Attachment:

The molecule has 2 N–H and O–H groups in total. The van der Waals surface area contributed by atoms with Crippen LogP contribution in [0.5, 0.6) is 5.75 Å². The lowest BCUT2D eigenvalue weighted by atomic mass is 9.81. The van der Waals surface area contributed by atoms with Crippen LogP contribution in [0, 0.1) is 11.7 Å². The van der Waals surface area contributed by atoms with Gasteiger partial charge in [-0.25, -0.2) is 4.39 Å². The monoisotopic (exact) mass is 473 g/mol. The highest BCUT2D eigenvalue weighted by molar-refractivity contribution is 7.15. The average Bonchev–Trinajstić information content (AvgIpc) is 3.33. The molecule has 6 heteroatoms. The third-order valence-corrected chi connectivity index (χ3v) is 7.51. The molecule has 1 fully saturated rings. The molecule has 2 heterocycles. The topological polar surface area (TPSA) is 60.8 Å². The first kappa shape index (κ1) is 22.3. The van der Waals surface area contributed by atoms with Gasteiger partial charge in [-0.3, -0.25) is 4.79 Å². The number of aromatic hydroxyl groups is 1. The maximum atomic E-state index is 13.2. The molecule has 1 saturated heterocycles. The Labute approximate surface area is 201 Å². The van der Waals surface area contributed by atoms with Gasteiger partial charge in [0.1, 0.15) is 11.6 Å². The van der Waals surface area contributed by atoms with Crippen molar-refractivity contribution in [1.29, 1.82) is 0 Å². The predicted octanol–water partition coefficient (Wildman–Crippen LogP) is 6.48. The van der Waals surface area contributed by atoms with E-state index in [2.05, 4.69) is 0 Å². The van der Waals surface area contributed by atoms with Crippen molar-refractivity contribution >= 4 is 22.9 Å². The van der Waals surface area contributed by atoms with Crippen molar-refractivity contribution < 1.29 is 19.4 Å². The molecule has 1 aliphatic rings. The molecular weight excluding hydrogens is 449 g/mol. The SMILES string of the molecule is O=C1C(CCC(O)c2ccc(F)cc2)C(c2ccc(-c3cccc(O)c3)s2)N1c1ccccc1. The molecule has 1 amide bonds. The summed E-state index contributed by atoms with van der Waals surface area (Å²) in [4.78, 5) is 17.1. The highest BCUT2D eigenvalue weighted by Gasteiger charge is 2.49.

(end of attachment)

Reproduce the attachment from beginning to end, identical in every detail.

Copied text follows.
The molecule has 2 N–H and O–H groups in total. The van der Waals surface area contributed by atoms with Crippen LogP contribution in [0.5, 0.6) is 5.75 Å². The lowest BCUT2D eigenvalue weighted by atomic mass is 9.81. The van der Waals surface area contributed by atoms with Crippen LogP contribution in [0, 0.1) is 11.7 Å². The van der Waals surface area contributed by atoms with Gasteiger partial charge in [-0.25, -0.2) is 4.39 Å². The monoisotopic (exact) mass is 473 g/mol. The highest BCUT2D eigenvalue weighted by molar-refractivity contribution is 7.15. The average Bonchev–Trinajstić information content (AvgIpc) is 3.33. The molecule has 6 heteroatoms. The third-order valence-corrected chi connectivity index (χ3v) is 7.51. The molecule has 1 fully saturated rings. The molecule has 2 heterocycles. The topological polar surface area (TPSA) is 60.8 Å². The first kappa shape index (κ1) is 22.3. The van der Waals surface area contributed by atoms with Gasteiger partial charge in [-0.3, -0.25) is 4.79 Å². The number of aromatic hydroxyl groups is 1. The maximum atomic E-state index is 13.2. The molecule has 1 saturated heterocycles. The Labute approximate surface area is 201 Å². The van der Waals surface area contributed by atoms with Gasteiger partial charge in [0.1, 0.15) is 11.6 Å². The van der Waals surface area contributed by atoms with Crippen molar-refractivity contribution in [1.29, 1.82) is 0 Å². The predicted octanol–water partition coefficient (Wildman–Crippen LogP) is 6.48. The van der Waals surface area contributed by atoms with E-state index in [2.05, 4.69) is 0 Å². The van der Waals surface area contributed by atoms with Crippen molar-refractivity contribution >= 4 is 22.9 Å². The van der Waals surface area contributed by atoms with Crippen molar-refractivity contribution < 1.29 is 19.4 Å². The molecule has 1 aliphatic rings. The molecular weight excluding hydrogens is 449 g/mol. The SMILES string of the molecule is O=C1C(CCC(O)c2ccc(F)cc2)C(c2ccc(-c3cccc(O)c3)s2)N1c1ccccc1. The molecule has 1 amide bonds. The summed E-state index contributed by atoms with van der Waals surface area (Å²) in [4.78, 5) is 17.1. The highest BCUT2D eigenvalue weighted by Gasteiger charge is 2.49.